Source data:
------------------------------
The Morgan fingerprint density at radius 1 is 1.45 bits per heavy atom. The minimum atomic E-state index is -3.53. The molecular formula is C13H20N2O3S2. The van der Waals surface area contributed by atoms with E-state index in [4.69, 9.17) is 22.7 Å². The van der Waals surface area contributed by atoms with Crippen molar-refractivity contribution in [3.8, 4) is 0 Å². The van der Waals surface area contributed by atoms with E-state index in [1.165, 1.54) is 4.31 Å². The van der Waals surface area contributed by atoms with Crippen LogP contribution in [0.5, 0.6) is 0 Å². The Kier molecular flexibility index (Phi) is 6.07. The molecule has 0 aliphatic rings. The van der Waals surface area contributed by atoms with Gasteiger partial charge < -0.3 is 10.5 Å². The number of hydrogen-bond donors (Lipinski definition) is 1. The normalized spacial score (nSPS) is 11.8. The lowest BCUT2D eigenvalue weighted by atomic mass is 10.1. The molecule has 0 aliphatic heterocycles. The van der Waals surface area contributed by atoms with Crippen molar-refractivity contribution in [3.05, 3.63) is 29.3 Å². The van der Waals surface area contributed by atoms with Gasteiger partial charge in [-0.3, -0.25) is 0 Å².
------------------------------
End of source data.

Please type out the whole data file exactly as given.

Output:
The Morgan fingerprint density at radius 1 is 1.45 bits per heavy atom. The minimum atomic E-state index is -3.53. The molecular formula is C13H20N2O3S2. The van der Waals surface area contributed by atoms with E-state index in [4.69, 9.17) is 22.7 Å². The van der Waals surface area contributed by atoms with Crippen molar-refractivity contribution in [3.8, 4) is 0 Å². The van der Waals surface area contributed by atoms with E-state index in [1.165, 1.54) is 4.31 Å². The van der Waals surface area contributed by atoms with Crippen LogP contribution in [0.5, 0.6) is 0 Å². The Kier molecular flexibility index (Phi) is 6.07. The molecule has 0 aliphatic rings. The van der Waals surface area contributed by atoms with Gasteiger partial charge < -0.3 is 10.5 Å². The number of hydrogen-bond donors (Lipinski definition) is 1. The normalized spacial score (nSPS) is 11.8. The lowest BCUT2D eigenvalue weighted by atomic mass is 10.1. The molecule has 0 aliphatic heterocycles. The van der Waals surface area contributed by atoms with Crippen molar-refractivity contribution in [3.05, 3.63) is 29.3 Å². The van der Waals surface area contributed by atoms with Gasteiger partial charge in [-0.3, -0.25) is 0 Å².